A conversation with Ian Martin, 7mesh's VP of Product Development, got me up to speed. Ian told me that Gore-Tex works optimally when there is a temperature and pressure differential, which means sealing things off improves the way the garment allows vapour to exit. When you open a vent (no vents in this jacket though...) or your front zipper, you cool the perspiration on your skin so you feel more comfortable in the short term, but your jacket won't be able to breathe as well, which Ian explained is the difference between comfort and breathability. The moral of course is to dress so that you can wear your jacket for the entire ride and keep it done up when possible. I've also been riding without a bumbag often (thanks to the storage in the downtube of the Trek Slash I've been riding) and that has improved things further. It's almost like I'm learning something.
This has been a great season for testing waterproof gear and the Skypilot has had an unblemished record of keeping the downpours out, even on longer rides of several hours or when standing about shooting photos or doing trail maintenance for long periods. Like the Guardian, it's incredibly packable and weighs only 246 grams. The C-Knit backer is nice and soft and there is an even softer suede-like material around the neck
Considering I generally ride more in the winter than the summer, and the weather on the North Shore this winter has been wetter than a penguin's penis, the Skypilot is worth every penny of that 450 CAD to me. In fact it's the best mountain biking jacket I've worn.
7mesh Skypilot Highlights
- Material - GORE-TEX® Active 3L, 30d 100% nylon plain weave, C-Knit backer
- Elasticated cuffs
- dual elastic waist drawstrings
- Over helmet hood with drawcords
- Only 246 grams and highly packable
7mesh Thunder Pants
Some truly waterproof pants have been on my wish list since I began experiencing the joys of being dry in the taintius maximus while riding in waterproof shorts from various brands, including the 7mesh Revo. The Thunders check some of the boxes you'd want for our clammy clime; Gore-Tex Pro (two types!), long waterproof 2-way side zips, and neoprene gaiters that can be cut to length easily. But that's about it. There is one pocket and waist cinches on each side, and nothing else to report feature-wise.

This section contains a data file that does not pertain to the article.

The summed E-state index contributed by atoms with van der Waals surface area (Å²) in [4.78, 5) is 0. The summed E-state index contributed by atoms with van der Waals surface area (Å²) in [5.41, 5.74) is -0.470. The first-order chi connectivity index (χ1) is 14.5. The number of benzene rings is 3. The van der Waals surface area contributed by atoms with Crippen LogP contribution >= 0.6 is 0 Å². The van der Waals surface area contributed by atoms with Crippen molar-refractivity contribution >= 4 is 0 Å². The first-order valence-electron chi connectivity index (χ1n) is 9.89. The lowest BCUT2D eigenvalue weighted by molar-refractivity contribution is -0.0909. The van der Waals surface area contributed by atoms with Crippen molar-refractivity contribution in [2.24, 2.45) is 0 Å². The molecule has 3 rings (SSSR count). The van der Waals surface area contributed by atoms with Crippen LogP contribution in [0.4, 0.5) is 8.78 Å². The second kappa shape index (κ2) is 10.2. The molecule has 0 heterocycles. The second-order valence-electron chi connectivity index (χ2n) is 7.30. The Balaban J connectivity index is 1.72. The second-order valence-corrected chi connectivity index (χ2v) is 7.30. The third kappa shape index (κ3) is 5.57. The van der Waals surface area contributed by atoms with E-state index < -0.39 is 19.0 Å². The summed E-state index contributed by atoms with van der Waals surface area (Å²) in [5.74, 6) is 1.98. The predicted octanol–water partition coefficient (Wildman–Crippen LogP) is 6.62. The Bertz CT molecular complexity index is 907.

7mesh was out of size medium when they sent me a test pair so I went up to a large. The length was fine, so I couldn't document the cutting process, but I'm quite certain it would be trouble free. If however, you are fussy yet clumsy, like me, slicing into your 400 CAD Gore-tex trousers might be agonizing. The larges were huge on my 31" waist but the cinches took up the slack relatively well and they fit over pads with lots of room to spare.
The first thing I noticed riding in the appropriately-named Thunders, was a lot of noise. It sounded like I was riding wearing a dry paper bag. This has dulled some over time and after a few more washings I'm sure it will get better still, but in the beginning it was annoying. The next moderate nuisance was the clammy feeling of the backer. Compared to the soft C-Knit backer of the Skypilot, the inside of the Thunders is rather unpleasant when a cold morning ride is getting underway. Other points of comparison are the NF Berserker V2 pants or the Patagonia Dirt Roamer Storms, both of which feel like fine Corinthian leather against your skin by comparison, and, unlike the Thunders, have some nice stretch built into the fabric.* But... the NFs aren't waterproof and I've now worn through the ass of one pair of Patagonias and the second pair is looking like it will suffer the same fate soon. The Thunders have no seam down the midline where it meets your saddle, so there are no stitches or adhesives to fail.
*Update - there is now a version of Gore-Tex Pro that has some stretch to it, but it's rumoured to be heavy and compromised in terms of breathability